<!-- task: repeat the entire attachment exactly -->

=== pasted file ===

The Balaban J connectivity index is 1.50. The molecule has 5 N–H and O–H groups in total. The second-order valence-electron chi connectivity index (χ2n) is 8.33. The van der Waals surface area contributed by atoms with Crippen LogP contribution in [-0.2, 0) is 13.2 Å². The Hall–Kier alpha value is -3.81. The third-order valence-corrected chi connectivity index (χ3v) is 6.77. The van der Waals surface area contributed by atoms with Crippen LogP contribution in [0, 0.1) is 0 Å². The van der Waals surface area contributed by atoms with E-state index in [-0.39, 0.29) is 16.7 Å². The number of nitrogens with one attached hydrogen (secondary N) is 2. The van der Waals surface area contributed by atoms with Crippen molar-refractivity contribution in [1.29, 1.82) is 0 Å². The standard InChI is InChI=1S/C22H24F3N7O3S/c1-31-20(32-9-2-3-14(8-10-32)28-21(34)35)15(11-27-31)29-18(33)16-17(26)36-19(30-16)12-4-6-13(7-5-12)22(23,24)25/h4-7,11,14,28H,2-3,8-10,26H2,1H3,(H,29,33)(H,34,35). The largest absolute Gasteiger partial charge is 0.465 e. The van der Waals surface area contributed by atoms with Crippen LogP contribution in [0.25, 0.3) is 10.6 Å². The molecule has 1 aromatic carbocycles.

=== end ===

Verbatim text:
The Balaban J connectivity index is 1.50. The molecule has 5 N–H and O–H groups in total. The second-order valence-electron chi connectivity index (χ2n) is 8.33. The van der Waals surface area contributed by atoms with Crippen LogP contribution in [-0.2, 0) is 13.2 Å². The Hall–Kier alpha value is -3.81. The third-order valence-corrected chi connectivity index (χ3v) is 6.77. The van der Waals surface area contributed by atoms with Crippen LogP contribution in [0, 0.1) is 0 Å². The van der Waals surface area contributed by atoms with E-state index in [-0.39, 0.29) is 16.7 Å². The number of nitrogens with one attached hydrogen (secondary N) is 2. The van der Waals surface area contributed by atoms with Crippen molar-refractivity contribution in [1.29, 1.82) is 0 Å². The standard InChI is InChI=1S/C22H24F3N7O3S/c1-31-20(32-9-2-3-14(8-10-32)28-21(34)35)15(11-27-31)29-18(33)16-17(26)36-19(30-16)12-4-6-13(7-5-12)22(23,24)25/h4-7,11,14,28H,2-3,8-10,26H2,1H3,(H,29,33)(H,34,35). The largest absolute Gasteiger partial charge is 0.465 e. The van der Waals surface area contributed by atoms with Crippen LogP contribution in [0.25, 0.3) is 10.6 Å². The molecule has 1 aromatic carbocycles.